This is how it all went down. Some friends and I went to the massive wholesale seafood market in Seoul. First, we picked out some live octopi at a stall. Then, we brought the octopi to an underground, jam-packed restaurant, where the chefs chopped up the octopi and brought it out to us on a plate, still wriggling.
We had to make sure to chew carefully because the tentacles were suctioning to our mouths! To test the strength of the suction, my boyfriend picked up a tentacle with chopsticks and stuck it on a liquor bottle that was on the table. I was bold enough to try the head (eyeballs still attached). After chewing for a few minutes and getting nowhere, the salty/snot flavor was really getting to me, and I had to spit it out.
TT: Hilarious!!! How have your travels impacted you as a teacher?
A: I have become much more culturally sensitive through traveling and teaching. Before coming to Korea, I thought that adapting would be fairly easy. I actually had a pretty rough beginning and experienced culture shock at work with my supervisors. Understanding different cultures has allowed me to make sense of things that seem strange at first.
Traveling and teaching are also similar in that you have to be creative if something doesn’t go as planned. I have learned the importance of improvisation and flexibility both on the road and in the classroom.
It’s also amazing how few words need to be spoken to convey a message. Sometimes the best way to communicate is through miming and actions. I have used this technique throughout my travels and while teaching. It may look silly, but it gets the point across.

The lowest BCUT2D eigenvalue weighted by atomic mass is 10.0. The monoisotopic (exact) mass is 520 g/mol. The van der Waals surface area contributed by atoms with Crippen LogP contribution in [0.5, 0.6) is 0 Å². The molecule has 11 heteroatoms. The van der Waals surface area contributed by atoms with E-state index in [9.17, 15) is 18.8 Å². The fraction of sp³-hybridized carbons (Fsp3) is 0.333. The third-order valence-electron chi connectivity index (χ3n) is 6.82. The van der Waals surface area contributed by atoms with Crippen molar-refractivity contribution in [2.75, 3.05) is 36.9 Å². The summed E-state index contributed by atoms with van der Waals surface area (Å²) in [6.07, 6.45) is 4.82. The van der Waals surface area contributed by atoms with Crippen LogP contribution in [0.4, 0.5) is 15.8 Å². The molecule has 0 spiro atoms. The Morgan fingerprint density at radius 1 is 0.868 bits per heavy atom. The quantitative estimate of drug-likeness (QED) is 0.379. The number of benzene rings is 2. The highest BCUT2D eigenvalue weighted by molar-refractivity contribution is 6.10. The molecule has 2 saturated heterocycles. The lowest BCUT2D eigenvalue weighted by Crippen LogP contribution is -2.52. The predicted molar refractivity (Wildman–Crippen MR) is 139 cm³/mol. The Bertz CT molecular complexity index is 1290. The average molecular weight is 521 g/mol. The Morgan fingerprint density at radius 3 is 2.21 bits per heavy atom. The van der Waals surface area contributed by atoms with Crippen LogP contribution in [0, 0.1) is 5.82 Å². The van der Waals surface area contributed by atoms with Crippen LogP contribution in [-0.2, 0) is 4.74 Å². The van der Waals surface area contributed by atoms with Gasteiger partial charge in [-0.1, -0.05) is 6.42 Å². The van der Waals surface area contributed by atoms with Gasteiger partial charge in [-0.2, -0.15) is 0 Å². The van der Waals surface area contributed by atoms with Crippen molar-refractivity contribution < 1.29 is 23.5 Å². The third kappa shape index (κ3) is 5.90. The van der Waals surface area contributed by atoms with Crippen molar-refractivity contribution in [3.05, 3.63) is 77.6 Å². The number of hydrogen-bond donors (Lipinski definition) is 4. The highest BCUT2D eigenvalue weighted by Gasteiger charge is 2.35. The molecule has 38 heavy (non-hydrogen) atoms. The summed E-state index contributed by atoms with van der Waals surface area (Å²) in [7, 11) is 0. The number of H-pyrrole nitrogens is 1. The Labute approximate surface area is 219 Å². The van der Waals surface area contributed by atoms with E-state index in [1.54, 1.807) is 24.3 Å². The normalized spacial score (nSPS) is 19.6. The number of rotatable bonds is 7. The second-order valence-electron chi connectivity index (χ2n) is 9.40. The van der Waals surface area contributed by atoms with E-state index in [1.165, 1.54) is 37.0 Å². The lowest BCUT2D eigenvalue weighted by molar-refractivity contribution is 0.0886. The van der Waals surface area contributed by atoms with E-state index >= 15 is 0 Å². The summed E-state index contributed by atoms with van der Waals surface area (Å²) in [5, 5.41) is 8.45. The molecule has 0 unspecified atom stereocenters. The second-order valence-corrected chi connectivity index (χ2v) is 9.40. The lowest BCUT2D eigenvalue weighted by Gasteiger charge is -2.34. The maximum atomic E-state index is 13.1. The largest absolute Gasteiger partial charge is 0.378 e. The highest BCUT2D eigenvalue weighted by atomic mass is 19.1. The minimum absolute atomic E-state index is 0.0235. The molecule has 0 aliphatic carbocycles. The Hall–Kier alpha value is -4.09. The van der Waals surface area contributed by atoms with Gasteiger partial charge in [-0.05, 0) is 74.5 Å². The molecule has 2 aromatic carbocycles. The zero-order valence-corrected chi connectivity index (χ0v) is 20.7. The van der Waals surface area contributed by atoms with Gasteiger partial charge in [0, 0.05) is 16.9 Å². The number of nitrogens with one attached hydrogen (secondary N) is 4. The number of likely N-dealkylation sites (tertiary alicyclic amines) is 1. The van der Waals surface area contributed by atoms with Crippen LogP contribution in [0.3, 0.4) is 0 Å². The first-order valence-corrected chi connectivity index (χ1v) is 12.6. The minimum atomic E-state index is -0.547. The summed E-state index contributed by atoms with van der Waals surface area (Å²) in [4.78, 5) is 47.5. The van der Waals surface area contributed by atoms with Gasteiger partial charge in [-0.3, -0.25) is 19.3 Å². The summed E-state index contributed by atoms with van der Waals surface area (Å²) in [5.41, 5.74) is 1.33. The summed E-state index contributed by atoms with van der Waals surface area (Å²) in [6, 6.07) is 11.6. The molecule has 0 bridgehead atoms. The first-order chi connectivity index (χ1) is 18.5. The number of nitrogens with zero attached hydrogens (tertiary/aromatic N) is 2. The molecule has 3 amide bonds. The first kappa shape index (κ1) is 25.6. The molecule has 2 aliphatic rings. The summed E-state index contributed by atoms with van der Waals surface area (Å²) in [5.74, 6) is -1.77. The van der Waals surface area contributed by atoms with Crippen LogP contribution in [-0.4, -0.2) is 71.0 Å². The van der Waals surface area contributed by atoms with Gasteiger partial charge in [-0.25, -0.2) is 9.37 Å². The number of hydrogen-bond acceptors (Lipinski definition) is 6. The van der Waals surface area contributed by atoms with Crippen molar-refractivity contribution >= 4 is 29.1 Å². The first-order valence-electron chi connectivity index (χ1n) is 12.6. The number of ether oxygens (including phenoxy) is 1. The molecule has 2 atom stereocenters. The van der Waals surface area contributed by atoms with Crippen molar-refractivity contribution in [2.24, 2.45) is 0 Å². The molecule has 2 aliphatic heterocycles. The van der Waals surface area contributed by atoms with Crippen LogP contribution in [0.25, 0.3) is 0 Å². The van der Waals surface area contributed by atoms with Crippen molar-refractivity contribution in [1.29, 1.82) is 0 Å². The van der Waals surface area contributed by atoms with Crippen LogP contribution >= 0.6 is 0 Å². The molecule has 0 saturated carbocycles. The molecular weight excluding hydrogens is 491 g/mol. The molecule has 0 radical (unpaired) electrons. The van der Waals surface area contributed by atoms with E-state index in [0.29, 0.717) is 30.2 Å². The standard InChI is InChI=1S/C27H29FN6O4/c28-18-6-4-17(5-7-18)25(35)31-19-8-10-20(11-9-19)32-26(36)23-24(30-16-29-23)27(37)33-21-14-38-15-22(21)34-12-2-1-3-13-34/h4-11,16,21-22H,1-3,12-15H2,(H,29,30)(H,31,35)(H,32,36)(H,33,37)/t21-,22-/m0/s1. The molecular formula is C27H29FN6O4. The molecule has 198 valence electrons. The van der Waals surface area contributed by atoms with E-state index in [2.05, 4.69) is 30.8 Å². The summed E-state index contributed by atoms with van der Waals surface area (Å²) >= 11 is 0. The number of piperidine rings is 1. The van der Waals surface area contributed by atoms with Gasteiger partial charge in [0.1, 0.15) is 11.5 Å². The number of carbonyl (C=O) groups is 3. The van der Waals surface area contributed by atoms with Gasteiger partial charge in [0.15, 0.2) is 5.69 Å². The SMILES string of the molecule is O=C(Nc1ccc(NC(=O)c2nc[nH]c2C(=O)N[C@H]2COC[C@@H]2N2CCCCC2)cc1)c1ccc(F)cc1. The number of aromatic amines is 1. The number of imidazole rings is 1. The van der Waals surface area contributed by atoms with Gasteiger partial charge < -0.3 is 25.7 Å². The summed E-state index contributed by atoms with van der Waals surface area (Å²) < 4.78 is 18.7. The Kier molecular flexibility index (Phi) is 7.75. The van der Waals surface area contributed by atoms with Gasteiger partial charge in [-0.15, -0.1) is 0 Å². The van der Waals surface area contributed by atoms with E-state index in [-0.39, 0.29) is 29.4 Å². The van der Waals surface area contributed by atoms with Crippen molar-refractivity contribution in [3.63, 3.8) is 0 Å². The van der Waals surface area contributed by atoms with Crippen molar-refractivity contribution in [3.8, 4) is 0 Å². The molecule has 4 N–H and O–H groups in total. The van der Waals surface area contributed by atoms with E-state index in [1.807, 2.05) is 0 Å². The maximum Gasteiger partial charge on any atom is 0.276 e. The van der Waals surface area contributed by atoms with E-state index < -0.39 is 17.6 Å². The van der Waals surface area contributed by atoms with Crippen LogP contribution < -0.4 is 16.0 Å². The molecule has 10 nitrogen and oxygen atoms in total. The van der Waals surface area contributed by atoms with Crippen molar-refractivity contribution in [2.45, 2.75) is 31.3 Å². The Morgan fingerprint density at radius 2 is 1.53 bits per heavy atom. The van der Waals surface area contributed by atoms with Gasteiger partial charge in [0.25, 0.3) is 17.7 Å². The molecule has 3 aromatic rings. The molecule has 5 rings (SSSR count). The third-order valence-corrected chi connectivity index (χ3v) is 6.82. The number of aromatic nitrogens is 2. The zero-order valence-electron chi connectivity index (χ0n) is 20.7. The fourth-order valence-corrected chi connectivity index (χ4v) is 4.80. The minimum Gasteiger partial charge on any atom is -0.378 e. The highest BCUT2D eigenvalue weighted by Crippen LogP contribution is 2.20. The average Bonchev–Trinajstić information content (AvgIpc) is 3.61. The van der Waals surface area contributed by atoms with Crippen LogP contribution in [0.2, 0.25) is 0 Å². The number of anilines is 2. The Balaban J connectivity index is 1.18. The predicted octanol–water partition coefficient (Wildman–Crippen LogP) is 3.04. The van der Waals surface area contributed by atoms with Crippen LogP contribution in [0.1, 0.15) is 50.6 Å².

TT: Absolutely! How have your travels impacted you as a person?
A: There’s no doubt that traveling has significantly changed me as a person. I am much more confident and sure of who I am. Being able to navigate my way around unknown places gives me a sense of accomplishment. I have also learned more about my personal strengths and weaknesses through my travels.
I feel really fortunate to be pursuing my biggest passion (travel). I love sharing my travel stories, and I love hearing stories from other people. Because I love travel stories so much, I recently created a site called Atlas Sliced, where people share their travel stories on camera.
TT: Excellent! What advice do you have for other teachers who are dreaming of travel?
A: My biggest piece of advice is to research different options and see what would be a good fit for you. Before you sign a contract or decide on working somewhere, make sure you talk to plenty of teachers who have worked there.
The more people you talk to, the more you’ll get a feel for what the job will be like. First-hand accounts are crucial.
Even if you’re not a certified teacher, you can still travel and teach. Getting a TEFL or CELTA certification will open up lots of different options abroad. Even though some places don’t even require an English-teaching certification, it’s usually preferred.
Lastly, be proactive. There are so many ways to teach and travel. Sometimes the hardest part is getting started.
TT: Excellent advice!
Readers, what questions or comments do you have for Alexa?
The author, Lillie Marshall, is a 6-foot-tall National Board Certified Teacher of English from Boston who has been a public school educator since 2003. She launched TeachingTraveling.com in 2010 to share expert global education resources, and over 1.6 million readers have visited over the past decade. Lillie also runs AroundTheWorld L.com Travel and Life Blog, and DrawingsOf.com for educational art. Do stay in touch via subscribing to her monthly newsletter, and following @WorldLillie on social media!